Ahh, the presence of a new puppy, there's nothing like the sweet milky breath, the unbridled joy of discovering the world around them and the promise of a bright future.
But unfortunately for some, that promise never materializes, and unsuspecting new dog owners are left holding a bag of major issues whether it's a physical or a mental one, all avoidable to some extent with careful planning and research. So we decided to not only publish a guide on how to choose a great breeder, but also offer a free phone consult to anyone looking to purchase a puppy in the future, because we at Canis Majors would like to help prevent the potential heartbreak of panicked owners who now have a pup that is compromised and don't have either the bank account or the skill set needed to repair their new family member.
(Disclaimer: We support rescuing dogs as often as possible, but also understand that people are going to purchase dogs regardless of the potential risks, we're just trying to minimize the damage)
Despite the derp face, Cody is actually a very well bred show dog 😂.
What To Ask A Potential Breeder:
1. Match The Breed To The Lifestyle, Not the Lifestyle To The Breed.
First things first, decide what breed you'd like to own, but more importantly, ask yourself "Will this breed of dog fit my family, lifestyle, house?" Not every breed is a good match for every person, if your idea of fun consists of entertaining family, or you enjoy a lot of "downtime", then a Siberian or a German Shepherd is probably not right for you. Dogs are classified into many groups (working, herding, companion, etc), and if your idea of a good weekend consists of sitting on the couch and binging Netflix, you're probably not going to want a breed that needs a job or a ton of exercise, so do your homework! If your idea of a good time is hiking or jogging, then by all means, go get a companion that can keep up with you, if you like a clean house DON'T go for a breed that sheds mountains of fur and like to dig for fun.
2. Research Your Chosen Breed's Health Issues.
The American Kennel Club in the US has 202 recognized breeds, and almost ALL of them can have genetic health issues, anything from specific cancers to hip dysplasia. Good breeders genetically test for breed specific health problems, and when they discover them, they immediately take that line out of their breeding program.
A short list of things that quality breeders check for are:
1. Hip and elbow dysplasia, luxating patellas (Penn Hip and the Orthopedic Foundation for Animals are two of the organizations that rate joints in potential breeding dogs)
2. Cardiac (heart)
3. Eyes (CIKS, iris coloboma, "cherry eye")
4. Cancer (sarcomas, lymphomas, skin)
5. Endocrine (thyroid, Cushing's, Graves Disease)
Not all medical or physical issues can be weeded out but good breeders do everything they can to ensure a healthy puppy!
3. Can You Meet The Parents Of Your New Puppy? Can You See Where They Are Raised?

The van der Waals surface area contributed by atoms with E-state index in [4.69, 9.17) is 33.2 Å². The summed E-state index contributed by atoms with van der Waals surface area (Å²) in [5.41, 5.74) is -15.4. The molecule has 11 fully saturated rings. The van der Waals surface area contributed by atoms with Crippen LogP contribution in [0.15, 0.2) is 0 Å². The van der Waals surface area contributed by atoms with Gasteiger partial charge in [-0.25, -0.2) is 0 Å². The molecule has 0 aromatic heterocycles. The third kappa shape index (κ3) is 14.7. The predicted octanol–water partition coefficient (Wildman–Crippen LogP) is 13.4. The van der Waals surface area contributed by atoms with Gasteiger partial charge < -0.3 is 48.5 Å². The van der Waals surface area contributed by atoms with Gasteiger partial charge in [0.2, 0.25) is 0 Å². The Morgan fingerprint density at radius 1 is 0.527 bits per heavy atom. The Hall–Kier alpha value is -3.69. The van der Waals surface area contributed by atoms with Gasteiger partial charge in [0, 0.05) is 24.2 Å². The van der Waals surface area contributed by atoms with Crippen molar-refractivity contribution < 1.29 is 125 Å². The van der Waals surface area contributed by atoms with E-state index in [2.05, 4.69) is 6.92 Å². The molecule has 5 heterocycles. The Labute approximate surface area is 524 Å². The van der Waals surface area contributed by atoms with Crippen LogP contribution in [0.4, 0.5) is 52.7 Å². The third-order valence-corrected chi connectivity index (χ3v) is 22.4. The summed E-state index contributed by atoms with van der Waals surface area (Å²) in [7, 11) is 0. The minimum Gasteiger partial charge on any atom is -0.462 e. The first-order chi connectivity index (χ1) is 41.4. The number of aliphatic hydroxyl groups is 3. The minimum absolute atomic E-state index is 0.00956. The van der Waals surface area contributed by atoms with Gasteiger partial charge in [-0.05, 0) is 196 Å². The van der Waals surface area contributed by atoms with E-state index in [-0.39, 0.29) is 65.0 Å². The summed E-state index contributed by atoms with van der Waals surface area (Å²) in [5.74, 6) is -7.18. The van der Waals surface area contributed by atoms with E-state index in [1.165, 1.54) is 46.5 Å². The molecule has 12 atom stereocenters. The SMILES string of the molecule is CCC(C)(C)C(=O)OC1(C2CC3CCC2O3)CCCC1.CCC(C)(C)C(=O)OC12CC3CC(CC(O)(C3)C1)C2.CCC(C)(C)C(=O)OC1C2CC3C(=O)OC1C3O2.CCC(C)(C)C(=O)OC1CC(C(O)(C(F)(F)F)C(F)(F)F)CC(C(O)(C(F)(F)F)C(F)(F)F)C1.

Every breeder worth buying from welcomes potential new owners to meet and greet the sire and or dam of their litters, if you are told that you cannot see the parents or see where the litters are raised, don't walk but RUN. Not being able to meet the parents of a litter can be a red flag, indicating a temperament issue with one of them, and it's not always a physical problem, sometimes it's a temperament problem, and that, just like physical traits, gets passed on to their offspring. 4. What Socialization Do They Do Once The Litter Is Born?
This might be one of the most important questions to ask, socialization is a period in a pup's life that can be crucial to having a stable, even tempered adult. Developmental socialization periods in a puppy's life can be as quick as 48 hours and ends at seventeen weeks of age, so a top notch breeder will make sure to expose your new pup to as many sights, smells, sounds, obstacles, and PEOPLE prior to sending it home with you.
And sending a puppy to it's new home before eight to ten weeks of age is not only detrimental to a dog's development, it is ILLEGAL in many states, so check accordingly!
5. What Vaccines Are Given And What Should You NOT Give?
Breeders should make sure their puppies go home free of parasites and with at least one puppy vaccine. But some breeds cannot have certain vaccinations, such as herding breeds can carry genetic mutations that don't accept some immunizations. For example, Australian Shepherds can carry the MDR1 (Multi-Drug Resistance) gene, which causes sensitivity to Ivermectin and other drugs or vaccines such as Leptospirosis, failure to identify that gene can result in the premature death of your dog. Always ask your breeder if your pups parents were tested!
6. How Do I Pick My Puppy?
Short answer, you don't.
Great breeders test the litters at specific weeks to determine a pups temperament, and will match a puppy to you. That hyper little nugget that comes rushing up to you may be better suited for someone who will work that dog, and the quieter, calmer pup may be the right fit for someone who only wants a companion dog. Either way, your breeder knows their litters better than you do, so please let them do their job!
7. What Happens If There's a Problem?
The best breeders stand by their dogs, period. If for any reason you cannot keep your dog or an issue should arise, reputable breeders will help you AND take their dogs back if you cannot keep it. They put a lot of effort into producing their litters and love them long before you take them, so always utilize their expertise and guidance if ever needed.
This is just a few of the things to look for, should you find yourself looking for a well bred dog please contact us so we can help get you the dog of your dreams, not one who will be a nightmare!